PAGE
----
Monday, January 10, 2011

Curly Headed Imogen....and her swishy-haired past

Hello Cherished Guest,

I'd like to declare today that I have curly hair!

(me, this morning, delicately shielding my face with an envelope )

("wow" you exclaim sarcastically...very exciting)

But this actually is very exciting news!

I've always worn my hair very long and very straight; coveting and basking in the glory of my long swishy locks that blew in the breeze...softly whispering of my Native American heritage. (I'm Metisse you see, which in the US, just means homogeneous"Black or African American"--which denotes a people who have the same racial heritage. But to me "Black" means very mixed, having the most diverse cultural and racial heritage ever).

Back to topic: I DID love my swishy hair... I loved being able to watch a Pantene commercial and then swish my hair around like the models. I loved the silky feel of my long ponytails and being able to whip them about me. But my hair wasn't unusual to me it was just a part of my life... all the women in my family have swishy hair...accept theirs is natural.

Growing up in all Black neighborhood, where swishy hair was not very common, I wasn't taught that I was "better" than my peers because of my swishy hair...but I WAS treated differently. As a child it was very odd and confusing to be treated differently because of my hair texture and length, it was almost as if I didn't belong.

Another thing that separated me from the other children was their curiosity concerning my Grandmother, who would often come up for Grandparents' Day or other functions. I was confused about why the children of my very urban elementary school called my Grandmother "Indian" and asked if I were Indian too..trying desperately to fit me, this chestnut colored girl with the long straight black hair, into a little box. Since it was the norm for me, my Grandmother's looks weren't unusual. My mother's very fair skin and silky waves of amber were more attributes that made me and my family stick out as a bit unusual.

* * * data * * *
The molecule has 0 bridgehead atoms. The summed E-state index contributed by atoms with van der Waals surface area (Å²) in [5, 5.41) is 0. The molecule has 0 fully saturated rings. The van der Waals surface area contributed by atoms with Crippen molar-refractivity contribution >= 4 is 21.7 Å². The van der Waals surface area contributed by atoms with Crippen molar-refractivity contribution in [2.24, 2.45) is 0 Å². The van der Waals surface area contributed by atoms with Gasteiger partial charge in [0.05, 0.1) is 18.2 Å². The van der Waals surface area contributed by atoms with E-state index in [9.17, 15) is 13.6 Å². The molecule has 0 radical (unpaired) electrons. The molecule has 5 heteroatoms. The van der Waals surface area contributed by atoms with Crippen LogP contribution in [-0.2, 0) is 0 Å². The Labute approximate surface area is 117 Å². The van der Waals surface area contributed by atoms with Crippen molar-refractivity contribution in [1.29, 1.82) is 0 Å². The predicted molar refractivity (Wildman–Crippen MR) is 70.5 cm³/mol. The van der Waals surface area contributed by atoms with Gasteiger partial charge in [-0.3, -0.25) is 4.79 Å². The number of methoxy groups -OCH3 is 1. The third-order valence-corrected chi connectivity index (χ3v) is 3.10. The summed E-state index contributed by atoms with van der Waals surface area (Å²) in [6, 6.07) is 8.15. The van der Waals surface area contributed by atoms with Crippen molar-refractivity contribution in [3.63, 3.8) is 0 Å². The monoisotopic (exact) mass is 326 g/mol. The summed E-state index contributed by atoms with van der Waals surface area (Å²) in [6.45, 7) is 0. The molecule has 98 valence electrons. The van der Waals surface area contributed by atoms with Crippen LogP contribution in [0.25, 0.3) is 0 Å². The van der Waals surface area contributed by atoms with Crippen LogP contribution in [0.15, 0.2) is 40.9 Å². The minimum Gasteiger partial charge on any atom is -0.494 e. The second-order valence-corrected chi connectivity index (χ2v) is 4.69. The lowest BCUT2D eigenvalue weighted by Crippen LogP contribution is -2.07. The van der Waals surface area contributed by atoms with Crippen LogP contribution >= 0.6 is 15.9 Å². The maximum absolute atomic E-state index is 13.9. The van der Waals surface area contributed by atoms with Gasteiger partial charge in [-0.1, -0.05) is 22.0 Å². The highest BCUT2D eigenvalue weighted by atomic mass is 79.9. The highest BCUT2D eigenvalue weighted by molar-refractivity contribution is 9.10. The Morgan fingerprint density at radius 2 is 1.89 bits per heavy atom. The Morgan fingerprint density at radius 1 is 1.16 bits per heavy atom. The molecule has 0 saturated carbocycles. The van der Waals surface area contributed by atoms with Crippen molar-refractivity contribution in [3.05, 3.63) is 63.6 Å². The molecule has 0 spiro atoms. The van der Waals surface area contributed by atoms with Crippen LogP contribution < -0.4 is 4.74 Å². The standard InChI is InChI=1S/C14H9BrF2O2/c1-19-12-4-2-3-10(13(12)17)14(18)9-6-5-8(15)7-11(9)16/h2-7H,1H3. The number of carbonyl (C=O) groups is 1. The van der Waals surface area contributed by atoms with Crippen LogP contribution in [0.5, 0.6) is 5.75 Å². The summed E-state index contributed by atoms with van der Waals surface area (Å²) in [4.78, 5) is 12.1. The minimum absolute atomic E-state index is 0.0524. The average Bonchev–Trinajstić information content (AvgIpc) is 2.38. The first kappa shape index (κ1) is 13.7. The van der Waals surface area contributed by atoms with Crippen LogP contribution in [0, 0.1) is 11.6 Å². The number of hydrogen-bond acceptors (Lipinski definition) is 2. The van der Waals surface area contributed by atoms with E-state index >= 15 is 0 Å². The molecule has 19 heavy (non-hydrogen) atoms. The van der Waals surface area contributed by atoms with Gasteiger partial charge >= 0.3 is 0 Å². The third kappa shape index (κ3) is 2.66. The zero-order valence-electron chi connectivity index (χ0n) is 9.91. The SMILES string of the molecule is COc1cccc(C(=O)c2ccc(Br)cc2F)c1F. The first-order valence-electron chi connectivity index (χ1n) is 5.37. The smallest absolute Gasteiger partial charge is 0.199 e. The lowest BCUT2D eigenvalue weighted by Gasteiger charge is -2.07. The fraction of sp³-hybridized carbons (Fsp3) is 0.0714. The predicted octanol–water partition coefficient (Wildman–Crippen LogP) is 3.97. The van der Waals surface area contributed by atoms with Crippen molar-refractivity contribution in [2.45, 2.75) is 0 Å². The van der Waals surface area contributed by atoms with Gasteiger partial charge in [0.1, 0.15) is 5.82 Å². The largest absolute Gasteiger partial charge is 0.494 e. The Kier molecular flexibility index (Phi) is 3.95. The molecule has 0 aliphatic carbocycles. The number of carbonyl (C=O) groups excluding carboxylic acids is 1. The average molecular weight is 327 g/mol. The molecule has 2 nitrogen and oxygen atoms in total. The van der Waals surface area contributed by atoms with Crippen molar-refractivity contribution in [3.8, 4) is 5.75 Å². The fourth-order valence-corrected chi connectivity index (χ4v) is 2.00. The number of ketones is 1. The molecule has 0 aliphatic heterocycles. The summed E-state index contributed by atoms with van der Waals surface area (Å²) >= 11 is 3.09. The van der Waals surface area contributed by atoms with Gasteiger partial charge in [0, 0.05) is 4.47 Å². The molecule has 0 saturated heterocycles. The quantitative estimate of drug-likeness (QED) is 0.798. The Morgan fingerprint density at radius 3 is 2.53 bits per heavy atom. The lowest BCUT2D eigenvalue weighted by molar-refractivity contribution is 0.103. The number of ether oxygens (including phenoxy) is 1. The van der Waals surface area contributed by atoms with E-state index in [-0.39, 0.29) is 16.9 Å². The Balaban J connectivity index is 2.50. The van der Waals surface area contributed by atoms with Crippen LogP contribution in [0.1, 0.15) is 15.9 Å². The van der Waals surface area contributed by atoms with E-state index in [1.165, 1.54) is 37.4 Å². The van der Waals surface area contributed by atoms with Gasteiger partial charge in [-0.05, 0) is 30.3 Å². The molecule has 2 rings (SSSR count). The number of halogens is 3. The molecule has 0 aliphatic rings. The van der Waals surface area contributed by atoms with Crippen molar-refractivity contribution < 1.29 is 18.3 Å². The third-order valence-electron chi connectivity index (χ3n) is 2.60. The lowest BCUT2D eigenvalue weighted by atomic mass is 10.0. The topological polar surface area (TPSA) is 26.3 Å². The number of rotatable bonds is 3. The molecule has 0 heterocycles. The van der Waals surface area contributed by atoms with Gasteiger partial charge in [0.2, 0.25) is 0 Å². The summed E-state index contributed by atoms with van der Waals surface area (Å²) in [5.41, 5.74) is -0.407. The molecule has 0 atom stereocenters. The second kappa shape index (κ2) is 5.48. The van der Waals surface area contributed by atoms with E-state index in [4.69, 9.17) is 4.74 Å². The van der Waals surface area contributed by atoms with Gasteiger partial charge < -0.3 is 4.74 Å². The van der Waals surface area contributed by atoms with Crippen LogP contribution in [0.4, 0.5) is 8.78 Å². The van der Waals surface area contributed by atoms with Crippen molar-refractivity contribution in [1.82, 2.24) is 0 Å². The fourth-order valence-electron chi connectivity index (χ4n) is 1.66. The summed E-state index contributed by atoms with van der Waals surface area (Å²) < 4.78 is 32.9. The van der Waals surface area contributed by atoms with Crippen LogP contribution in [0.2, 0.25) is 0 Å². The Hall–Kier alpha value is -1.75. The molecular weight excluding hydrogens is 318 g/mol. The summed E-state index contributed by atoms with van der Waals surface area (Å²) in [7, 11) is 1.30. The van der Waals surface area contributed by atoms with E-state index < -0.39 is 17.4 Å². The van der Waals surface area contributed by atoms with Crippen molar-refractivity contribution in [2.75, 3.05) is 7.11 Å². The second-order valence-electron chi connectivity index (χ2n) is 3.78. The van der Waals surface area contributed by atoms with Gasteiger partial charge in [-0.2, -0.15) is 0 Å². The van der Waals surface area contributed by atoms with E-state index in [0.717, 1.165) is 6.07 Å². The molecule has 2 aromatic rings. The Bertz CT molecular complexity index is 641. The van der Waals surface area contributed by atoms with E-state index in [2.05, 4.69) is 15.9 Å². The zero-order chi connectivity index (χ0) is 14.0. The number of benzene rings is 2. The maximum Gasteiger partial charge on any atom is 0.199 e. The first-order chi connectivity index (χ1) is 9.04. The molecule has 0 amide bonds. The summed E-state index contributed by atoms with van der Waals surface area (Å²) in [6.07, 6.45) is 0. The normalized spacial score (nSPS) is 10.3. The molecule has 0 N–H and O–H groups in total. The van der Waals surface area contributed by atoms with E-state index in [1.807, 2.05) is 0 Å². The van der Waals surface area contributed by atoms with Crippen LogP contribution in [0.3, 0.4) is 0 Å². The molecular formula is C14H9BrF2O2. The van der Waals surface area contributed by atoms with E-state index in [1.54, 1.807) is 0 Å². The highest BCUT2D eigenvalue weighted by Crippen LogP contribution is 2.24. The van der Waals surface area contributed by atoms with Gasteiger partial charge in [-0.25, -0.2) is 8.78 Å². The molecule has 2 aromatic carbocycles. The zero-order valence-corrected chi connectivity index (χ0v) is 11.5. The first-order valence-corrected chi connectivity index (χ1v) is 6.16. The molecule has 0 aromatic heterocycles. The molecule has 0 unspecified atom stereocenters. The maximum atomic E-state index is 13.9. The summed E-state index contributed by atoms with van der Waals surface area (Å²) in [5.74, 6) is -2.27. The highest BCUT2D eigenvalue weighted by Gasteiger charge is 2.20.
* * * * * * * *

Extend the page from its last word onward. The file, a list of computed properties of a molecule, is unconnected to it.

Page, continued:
During that time, I was sometimes I was adored...with girls wanting to comb and braid my hair...

Other times I was ostracized, intentionally: You're a Barbie! You've got Barbie Hair! Bet it smells plastic-y! Bet it's a weave! God! You're such a liar! that is not your real hair! Maybe I'll cut it! Let's pull it!

or unintentionally : "ooo, look at her! her hair just falls straight when she takes out her scrunchy! instead of being stiff! wow!"

But little did they know I actually had a head of very thick....very CURLY hair, that my immediate family had no idea how to handle...

All the women in my family have long, naturally straight or slightly waving hair. I attribute this to my various White and Native American grandparents and great grandparents. I, however, having a Creole grandmother or perhaps it was my glorious African heritage emerging... popped out bald, but later grew an unruly mass of curls on my little hazelnut head.